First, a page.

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Northwell Research Finds The Drug Metformin Prevents Weight Gain In Youth

A new, large-scale study led by researchers at Northwell’s Zucker Hillside Hospital and the University of Cincinnati found the drug metformin can help preventor reduce weight gain in youth taking medication to treat bipolar disorder.

Medications to treat bipolar disorder are often effective in helping to treat symptoms in young people; at the same time, however, they can have significant side effects, most notable being elevated blood pressure, increased appetite and weight gain.

“As doctors, we continue to prescribe these medications because we wanted to help young people deal with their psychosis,” said Victor Fornari, MD, director of child/adolescent psychiatry at Northwell Health. “But, we couldn’t ignore the fact that many young people were gaining weight because of these medication and simply stopped taking their medicine for that reason.

“What we realized is that we had to not only look at the mental health, but also the physical health of the person,” said Dr. Fornari. “Metformin, a medication traditionally used for type 2 diabetes, is known to also prevent weight gain. That’s why we were interested in seeing if it would work for this population.”

A total of 1,565 patients aged 8-19 living with bipolar disorder taking antipsychotic medication were enrolled in the study, a huge accomplishment according to Dr. Fornari.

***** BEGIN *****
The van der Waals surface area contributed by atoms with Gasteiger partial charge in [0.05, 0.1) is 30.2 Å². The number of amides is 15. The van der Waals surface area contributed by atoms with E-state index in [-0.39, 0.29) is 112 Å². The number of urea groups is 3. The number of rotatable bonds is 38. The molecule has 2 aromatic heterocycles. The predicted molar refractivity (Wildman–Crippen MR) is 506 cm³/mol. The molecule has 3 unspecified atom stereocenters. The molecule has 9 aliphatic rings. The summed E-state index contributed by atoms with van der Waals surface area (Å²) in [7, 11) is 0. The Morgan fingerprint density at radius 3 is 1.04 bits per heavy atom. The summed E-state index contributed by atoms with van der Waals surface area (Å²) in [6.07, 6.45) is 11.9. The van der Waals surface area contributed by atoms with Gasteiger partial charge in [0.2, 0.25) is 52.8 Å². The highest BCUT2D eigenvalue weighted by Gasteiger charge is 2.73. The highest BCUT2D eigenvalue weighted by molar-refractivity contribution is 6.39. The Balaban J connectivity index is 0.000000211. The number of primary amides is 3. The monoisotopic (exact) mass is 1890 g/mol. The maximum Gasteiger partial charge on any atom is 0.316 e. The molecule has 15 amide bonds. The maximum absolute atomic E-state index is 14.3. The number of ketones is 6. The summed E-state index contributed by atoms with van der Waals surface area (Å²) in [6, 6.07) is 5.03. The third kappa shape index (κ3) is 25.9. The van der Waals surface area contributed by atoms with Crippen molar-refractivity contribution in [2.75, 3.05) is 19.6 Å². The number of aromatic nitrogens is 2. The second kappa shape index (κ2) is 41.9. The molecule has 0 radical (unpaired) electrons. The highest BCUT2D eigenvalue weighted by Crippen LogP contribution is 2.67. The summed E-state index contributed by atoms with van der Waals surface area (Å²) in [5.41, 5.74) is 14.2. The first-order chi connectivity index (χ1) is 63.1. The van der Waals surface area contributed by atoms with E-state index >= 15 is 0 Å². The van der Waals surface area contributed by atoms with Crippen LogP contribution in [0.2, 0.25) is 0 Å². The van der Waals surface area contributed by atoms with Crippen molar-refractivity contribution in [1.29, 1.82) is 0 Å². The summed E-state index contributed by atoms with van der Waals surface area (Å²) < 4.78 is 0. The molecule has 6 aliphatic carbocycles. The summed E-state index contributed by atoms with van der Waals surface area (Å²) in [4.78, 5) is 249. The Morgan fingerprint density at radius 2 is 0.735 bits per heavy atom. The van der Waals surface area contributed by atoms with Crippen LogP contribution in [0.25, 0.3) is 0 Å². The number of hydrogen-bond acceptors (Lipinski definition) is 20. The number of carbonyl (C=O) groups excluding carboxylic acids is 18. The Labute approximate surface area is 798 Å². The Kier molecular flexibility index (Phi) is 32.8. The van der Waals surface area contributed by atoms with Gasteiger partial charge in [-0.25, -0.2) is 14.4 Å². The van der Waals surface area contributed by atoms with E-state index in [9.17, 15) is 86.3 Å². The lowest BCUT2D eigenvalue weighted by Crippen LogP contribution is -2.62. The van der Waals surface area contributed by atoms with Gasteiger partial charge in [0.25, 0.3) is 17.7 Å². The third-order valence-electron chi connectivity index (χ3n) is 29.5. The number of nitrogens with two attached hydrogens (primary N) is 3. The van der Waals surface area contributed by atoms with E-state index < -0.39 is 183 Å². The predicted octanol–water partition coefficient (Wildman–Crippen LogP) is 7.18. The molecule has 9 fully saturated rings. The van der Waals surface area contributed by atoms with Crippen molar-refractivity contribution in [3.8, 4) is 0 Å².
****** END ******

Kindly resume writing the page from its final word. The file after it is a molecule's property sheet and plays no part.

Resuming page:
“It was across 60 sites across the country, and it was a large sample of patients to really demonstrate what’s going on,” he said. “I don’t know that anybody has done a study of this magnitude with almost 1,600 kids and their families.”

The short-term six-month follow-up data revealed that metformin had a modest but significant effect at preventing and in some cases reversing weight gain in the study’s patient population. The drug was also found to be safe, with some gastrointestinal distress symptoms being the only side effect of note.

“It’s safe and very inexpensive, so it’s an intervention that has the potential to have widespread applicability,” Dr. Fornari added. It’s not a medicine that you need an endocrinologist or a pediatrician to prescribe, and I think it really speaks to the fact that the psychiatrist needs to be caring for the entire person, the physical and the mental health of the patient.”

“This class of mood stabilizers are very effective. But their metabolic effects have been a major problem. We are delighted to learn of the results of this joint study between Northwell Health and the University of Cincinnati,” said John Q. Young, MD, MPP, PhD, chair, department of psychiatry, Zucker Hillside Hospital. “Research is a key component of our work here at Zucker; we pride ourselves on finding new ways to help our patients. Dr. Fornari’s work with metformin will prove invaluable to youngsters who will no longer have to decide between taking their medication or maintaining an appropriate weight and metabolic health. This is a groundbreaking achievement.”

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